The Volokh Conspiracy
Mostly law professors | Sometimes contrarian | Often libertarian | Always independent
One of my most enduringly controversial VC posts has been Sorry, but the Irish were always 'white' (and so were Italians, Jews and so on, in which I took on the popular notion, now mainstream in historical circles, that various European ethnic groups were historically considered to be nonwhite in the U.S. until they assimilated sufficiently to have sufficient "whiteness" to be considered white. I wrote,
But what the relevant authors mean by white is ahistorical. They are referring to a stylized, sociological or anthropological understanding of "whiteness," which means either "fully socially accepted as the equals of Americans of Anglo-Saxon and Germanic stock," or, in the more politicized version, "an accepted part of the dominant ruling class in the United States." Those may be interesting sociological and anthropological angles to pursue, but it has nothing to do with whether the relevant groups were considered to be white.
I still get the occasional outraged email telling me what an idiot I am for not recognizing that my correspondent's Irish/Italian/Polish/Jewish/etc. ancestors were not considered white.
In any event, as a result of my post I interacted with several historians who referred me to what they considered the best, most nuanced work in the "whiteness" genre, Matthew Frye Jacobson's "Whiteness of a Different Color." I am unimpressed and unpersuaded.
For example, right in the beginning of the book, on page 4, Jacobson discusses the case of Rollins v. Alabama (1922). Here's what he writes:
An Alabama circuit Court of Appeals reversed the conviction of one Jim Rollins, a black man convicted of the crime of miscegenation, on the grounds that the state had produced "no competent evidence to show the woman in question, Edith Labue, was a white woman." Labue was a Sicilian immigrant, a fact that, this court held, "can in no sense be taken as conclusive that she was therefore a white woman, or that she was not a Negro or a descendent of the Negro." Although it is important to underscore this court did not find that Sicilian was necessarily nonwhite, its finding that Sicilian was inconclusively white does speak volumes about whiteness in 1920s Alabama. If the court left room for the possibility that Labue may have been white, the ruling also made clear that she was not the sort of white woman who security was to be "protected" by that bulwark of white to supremacism, the miscegenation statute.
What the court actually said was that to convict someone of miscegenation, the prosecutor has to prove all elements of the crime beyond a reasonable doubt, including that one of the parties was white. The court stated that the prosecutor failed to present any competent evidence that Labue was white, beyond that she was from Sicily, which was not sufficient to prove that she wasn't a "negro" or of discernable "negro" ancestry. After all, Sicily is a place, not a racial category. In other words, the court wasn't suggesting that Sicilians in general may not be white, but that merely being from Sicily cannot be deemed evidence beyond a reasonable doubt that someone has no discernable African ancestry.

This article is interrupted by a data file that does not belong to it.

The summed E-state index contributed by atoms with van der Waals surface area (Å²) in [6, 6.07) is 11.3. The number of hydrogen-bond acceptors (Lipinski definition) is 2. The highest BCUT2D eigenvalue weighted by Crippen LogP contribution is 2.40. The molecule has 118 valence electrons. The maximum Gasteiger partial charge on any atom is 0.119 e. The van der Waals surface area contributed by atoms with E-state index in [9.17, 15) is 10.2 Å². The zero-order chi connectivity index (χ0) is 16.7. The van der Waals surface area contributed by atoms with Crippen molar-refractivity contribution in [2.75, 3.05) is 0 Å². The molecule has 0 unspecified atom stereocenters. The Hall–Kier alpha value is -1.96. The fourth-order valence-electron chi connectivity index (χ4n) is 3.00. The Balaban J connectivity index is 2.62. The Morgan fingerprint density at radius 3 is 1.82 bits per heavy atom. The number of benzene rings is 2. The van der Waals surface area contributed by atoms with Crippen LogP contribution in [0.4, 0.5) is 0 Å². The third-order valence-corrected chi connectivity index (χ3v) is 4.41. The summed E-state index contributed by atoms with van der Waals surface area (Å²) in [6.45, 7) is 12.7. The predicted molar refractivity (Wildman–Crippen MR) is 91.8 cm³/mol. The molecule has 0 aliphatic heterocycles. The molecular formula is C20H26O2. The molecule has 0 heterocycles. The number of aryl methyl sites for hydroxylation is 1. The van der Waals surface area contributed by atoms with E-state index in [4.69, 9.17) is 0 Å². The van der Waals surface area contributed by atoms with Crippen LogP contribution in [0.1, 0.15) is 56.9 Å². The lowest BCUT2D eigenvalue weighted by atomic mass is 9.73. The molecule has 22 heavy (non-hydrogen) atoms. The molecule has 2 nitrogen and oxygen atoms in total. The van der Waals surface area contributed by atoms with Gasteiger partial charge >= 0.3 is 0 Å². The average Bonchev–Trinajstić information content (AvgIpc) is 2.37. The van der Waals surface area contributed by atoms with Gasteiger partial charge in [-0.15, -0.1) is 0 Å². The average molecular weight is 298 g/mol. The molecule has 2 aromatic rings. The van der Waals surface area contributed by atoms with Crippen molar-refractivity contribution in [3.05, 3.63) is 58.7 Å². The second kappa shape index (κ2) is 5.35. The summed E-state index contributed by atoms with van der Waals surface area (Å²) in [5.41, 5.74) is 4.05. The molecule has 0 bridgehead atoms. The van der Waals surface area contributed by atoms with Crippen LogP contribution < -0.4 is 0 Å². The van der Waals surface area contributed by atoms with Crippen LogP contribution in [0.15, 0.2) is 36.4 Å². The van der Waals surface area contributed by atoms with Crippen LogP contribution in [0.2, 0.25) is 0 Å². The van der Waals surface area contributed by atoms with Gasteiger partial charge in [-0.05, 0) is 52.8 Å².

Here is the court's exact language:
There was no competent evidence to show that the woman in question, Edith Labue, was a white woman, or that she did not have negro blood in her veins and was not the descendant of a negro. This fact was essential to a conviction in this case, and, like any other material ingredient of the offense must be proven by the evidence beyond a reasonable doubt and to a moral certainty. The mere fact that the testimony showed this woman came from Sicily can in no sense be taken as conclusive that she was therefore a white woman, or that she was not a negro or a descendant of a negro.
To read into that language the meaning that Jacobson attributes to it is at best highly aggressive, but it may also suggests a certain tendentiousness, or perhaps a lack of understanding of how aggressively courts sometimes strictly require the black-letter elements of the statute to be proven beyond a reasonable doubt. The latter factor was especially likely to play a role in this case. Rollins didn't marry Labue, but allegedly 'lived in sin' with her in a state of marriage. The primary evidence was Rollins' confession, a confession that likely explains why no additional evidence of Labue's race was adduced. But the judge who wrote the opinion noted that the defendant, an "aged negro man," provided "a confession at the point of a pistol, and is clearly evident it was given through fear and constraint superinduced by this means and no other." So the court's seeming reluctance to enforce the miscegenation statute in this case seems to have less to do with the fact that Labue was from Sicily, and more with the fact that defendant Rollins had been coerced into a confession of "miscegenation" at the point of a gun.
Thanks to Jacobson, the Rollins case seems to have become an important example of Italians or at least Sicilians having only "provisional" whiteness in the United States. I don't think anything remotely approaching that dramatic conclusion can be discerned from this case.
UPDATE: Commenter TwelveInchPianist sums it up succinctly:
But of course the case actually proves the opposite of what Jacobson says. Alabama claimed that Labue's status as a Sicilian immigrant was proof that she was indeed entitled to be "protected" [as white person] by the miscegenation statute. The court simply pointed out that the fact that she was from Sicily didn't prove [beyond a reasonable doubt] that she wasn't black [i.e., of African or partial African descent].